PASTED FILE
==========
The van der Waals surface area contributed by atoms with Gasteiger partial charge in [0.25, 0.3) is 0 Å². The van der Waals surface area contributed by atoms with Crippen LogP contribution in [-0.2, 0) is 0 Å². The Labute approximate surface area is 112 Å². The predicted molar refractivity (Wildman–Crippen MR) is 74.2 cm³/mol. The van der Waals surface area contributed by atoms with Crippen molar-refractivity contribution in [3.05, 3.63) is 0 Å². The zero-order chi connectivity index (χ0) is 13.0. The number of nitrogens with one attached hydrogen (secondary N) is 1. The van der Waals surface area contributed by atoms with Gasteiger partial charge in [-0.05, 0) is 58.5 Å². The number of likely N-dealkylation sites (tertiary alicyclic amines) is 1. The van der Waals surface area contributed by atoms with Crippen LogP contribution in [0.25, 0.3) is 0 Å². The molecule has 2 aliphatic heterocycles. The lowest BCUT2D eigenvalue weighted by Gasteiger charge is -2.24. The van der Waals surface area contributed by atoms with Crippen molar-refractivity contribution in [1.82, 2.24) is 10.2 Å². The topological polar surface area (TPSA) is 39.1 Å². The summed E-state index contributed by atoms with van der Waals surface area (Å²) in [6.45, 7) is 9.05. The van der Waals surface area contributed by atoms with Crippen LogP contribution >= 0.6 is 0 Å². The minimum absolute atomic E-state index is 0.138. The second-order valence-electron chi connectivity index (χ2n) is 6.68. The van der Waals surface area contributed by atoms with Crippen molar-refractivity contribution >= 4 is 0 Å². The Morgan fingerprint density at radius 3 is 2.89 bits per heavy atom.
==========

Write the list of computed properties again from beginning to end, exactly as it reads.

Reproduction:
The van der Waals surface area contributed by atoms with Gasteiger partial charge in [0.25, 0.3) is 0 Å². The van der Waals surface area contributed by atoms with Crippen LogP contribution in [-0.2, 0) is 0 Å². The Labute approximate surface area is 112 Å². The predicted molar refractivity (Wildman–Crippen MR) is 74.2 cm³/mol. The van der Waals surface area contributed by atoms with Crippen molar-refractivity contribution in [3.05, 3.63) is 0 Å². The zero-order chi connectivity index (χ0) is 13.0. The number of nitrogens with one attached hydrogen (secondary N) is 1. The van der Waals surface area contributed by atoms with Gasteiger partial charge in [-0.05, 0) is 58.5 Å². The number of likely N-dealkylation sites (tertiary alicyclic amines) is 1. The van der Waals surface area contributed by atoms with Crippen LogP contribution in [0.25, 0.3) is 0 Å². The molecule has 2 aliphatic heterocycles. The lowest BCUT2D eigenvalue weighted by Gasteiger charge is -2.24. The van der Waals surface area contributed by atoms with Crippen molar-refractivity contribution in [1.82, 2.24) is 10.2 Å². The topological polar surface area (TPSA) is 39.1 Å². The summed E-state index contributed by atoms with van der Waals surface area (Å²) in [6.45, 7) is 9.05. The van der Waals surface area contributed by atoms with Crippen LogP contribution >= 0.6 is 0 Å². The minimum absolute atomic E-state index is 0.138. The second-order valence-electron chi connectivity index (χ2n) is 6.68. The van der Waals surface area contributed by atoms with Crippen molar-refractivity contribution >= 4 is 0 Å². The Morgan fingerprint density at radius 3 is 2.89 bits per heavy atom.